Thursday, June 7, 2012

conflict averted, for now

This cartoon from The Atlantic magazine, September 2010, has been perched quietly in the computer, waiting to be Photoshopped a little and posted. It just needed a label on that awning and some greenery along the path and it would have represented a future we dreaded for Kah Tai. Perhaps the street signs could have been labeled 'Hell' and 'High Water'. There's no telling what is ahead for Kah Tai, but it is likely it won't look like this in our lifetimes, now that the Port and City have a swap in the works.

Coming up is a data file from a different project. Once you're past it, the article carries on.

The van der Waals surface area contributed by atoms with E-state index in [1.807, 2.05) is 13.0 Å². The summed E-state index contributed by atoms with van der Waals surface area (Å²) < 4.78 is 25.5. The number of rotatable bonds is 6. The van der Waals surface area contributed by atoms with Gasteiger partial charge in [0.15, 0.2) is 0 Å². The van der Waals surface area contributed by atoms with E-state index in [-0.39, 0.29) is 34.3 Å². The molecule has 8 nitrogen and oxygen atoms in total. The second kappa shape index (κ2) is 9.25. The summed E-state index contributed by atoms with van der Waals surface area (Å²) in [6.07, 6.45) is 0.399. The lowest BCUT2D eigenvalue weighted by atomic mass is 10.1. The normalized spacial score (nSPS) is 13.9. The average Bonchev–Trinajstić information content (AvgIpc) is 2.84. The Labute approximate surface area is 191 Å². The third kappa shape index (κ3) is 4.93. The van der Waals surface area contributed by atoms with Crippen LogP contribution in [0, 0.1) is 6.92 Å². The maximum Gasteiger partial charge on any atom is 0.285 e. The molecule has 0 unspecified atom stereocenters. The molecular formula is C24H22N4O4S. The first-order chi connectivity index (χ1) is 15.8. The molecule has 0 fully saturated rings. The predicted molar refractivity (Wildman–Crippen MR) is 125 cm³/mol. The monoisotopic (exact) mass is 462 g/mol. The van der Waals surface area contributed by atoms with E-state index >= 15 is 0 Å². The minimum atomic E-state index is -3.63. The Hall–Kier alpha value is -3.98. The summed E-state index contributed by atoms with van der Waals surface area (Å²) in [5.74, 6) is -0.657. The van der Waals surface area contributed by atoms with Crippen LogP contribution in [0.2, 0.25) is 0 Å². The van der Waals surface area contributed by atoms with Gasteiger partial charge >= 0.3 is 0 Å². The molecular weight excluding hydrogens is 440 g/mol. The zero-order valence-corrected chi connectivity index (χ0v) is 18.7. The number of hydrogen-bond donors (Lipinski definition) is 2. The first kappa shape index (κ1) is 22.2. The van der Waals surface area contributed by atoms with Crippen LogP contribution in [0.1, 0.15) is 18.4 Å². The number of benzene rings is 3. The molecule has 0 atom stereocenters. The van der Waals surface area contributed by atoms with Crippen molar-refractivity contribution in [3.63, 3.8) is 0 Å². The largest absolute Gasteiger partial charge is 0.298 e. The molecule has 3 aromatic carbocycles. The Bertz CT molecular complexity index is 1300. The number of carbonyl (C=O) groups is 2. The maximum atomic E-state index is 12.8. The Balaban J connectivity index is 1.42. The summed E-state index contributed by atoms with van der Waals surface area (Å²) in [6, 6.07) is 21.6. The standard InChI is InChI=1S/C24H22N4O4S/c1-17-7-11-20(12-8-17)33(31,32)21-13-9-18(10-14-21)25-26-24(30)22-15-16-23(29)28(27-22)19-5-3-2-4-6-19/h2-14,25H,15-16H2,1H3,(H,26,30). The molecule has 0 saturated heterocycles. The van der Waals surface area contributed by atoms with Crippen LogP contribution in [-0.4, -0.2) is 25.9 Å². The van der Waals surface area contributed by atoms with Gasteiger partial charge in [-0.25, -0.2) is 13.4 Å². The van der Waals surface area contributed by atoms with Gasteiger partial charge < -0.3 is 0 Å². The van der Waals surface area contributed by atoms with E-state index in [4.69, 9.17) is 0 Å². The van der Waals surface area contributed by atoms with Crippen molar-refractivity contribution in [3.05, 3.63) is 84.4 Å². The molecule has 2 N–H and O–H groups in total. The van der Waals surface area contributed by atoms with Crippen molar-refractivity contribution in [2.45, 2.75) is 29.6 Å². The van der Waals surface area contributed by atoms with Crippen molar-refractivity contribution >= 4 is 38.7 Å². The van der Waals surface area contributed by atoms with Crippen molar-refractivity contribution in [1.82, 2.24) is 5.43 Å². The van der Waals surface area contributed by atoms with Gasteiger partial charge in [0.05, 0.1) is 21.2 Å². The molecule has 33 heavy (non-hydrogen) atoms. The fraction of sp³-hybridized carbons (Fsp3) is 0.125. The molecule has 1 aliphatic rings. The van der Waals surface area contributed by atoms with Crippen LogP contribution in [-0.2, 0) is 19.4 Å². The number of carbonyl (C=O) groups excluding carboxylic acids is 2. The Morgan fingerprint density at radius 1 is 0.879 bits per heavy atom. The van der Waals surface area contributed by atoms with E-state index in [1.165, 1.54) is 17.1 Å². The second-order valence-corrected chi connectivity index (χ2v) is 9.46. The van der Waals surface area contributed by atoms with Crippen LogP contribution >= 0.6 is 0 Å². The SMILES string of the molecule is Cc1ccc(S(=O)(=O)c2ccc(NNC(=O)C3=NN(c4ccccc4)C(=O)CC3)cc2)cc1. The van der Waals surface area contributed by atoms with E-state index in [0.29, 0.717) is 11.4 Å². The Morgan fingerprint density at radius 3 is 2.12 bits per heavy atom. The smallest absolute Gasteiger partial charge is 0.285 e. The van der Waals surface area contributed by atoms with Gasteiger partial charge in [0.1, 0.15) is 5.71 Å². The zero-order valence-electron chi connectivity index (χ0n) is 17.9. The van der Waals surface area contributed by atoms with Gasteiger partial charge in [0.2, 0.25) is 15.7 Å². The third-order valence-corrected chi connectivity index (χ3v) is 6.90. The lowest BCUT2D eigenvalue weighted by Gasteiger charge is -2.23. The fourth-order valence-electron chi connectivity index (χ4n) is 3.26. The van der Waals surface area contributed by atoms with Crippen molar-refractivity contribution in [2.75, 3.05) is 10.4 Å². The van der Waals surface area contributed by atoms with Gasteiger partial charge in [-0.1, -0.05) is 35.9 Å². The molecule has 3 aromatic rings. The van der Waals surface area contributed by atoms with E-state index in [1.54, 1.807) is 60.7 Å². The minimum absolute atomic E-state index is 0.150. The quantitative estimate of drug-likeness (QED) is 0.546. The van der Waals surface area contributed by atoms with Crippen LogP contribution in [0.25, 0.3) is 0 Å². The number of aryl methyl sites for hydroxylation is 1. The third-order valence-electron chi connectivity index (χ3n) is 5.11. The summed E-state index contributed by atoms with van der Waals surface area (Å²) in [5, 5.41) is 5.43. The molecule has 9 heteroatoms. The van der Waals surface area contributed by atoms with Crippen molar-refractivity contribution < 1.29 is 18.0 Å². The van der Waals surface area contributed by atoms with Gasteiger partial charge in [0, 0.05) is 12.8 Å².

A new article in the science journal Nature speculates, with considerable supporting data, that loss of biodiversity is increasingly likely to be a tipping point for irreversible change in the coming years. A diverse ecosystem is far better suited to respond to rapidly changing conditions. When we're down to urban habitat fit only for pigeons and English sparrows, we won't stand much of a chance at survival. Our own little urban habitat at Kah Tai boasts nearly 100 documented daylight bird species. Native plant species increase in number and diversity with diligent effort by many concerned citizens. It is our own small contribution to a buffer for the ecosystem at large.

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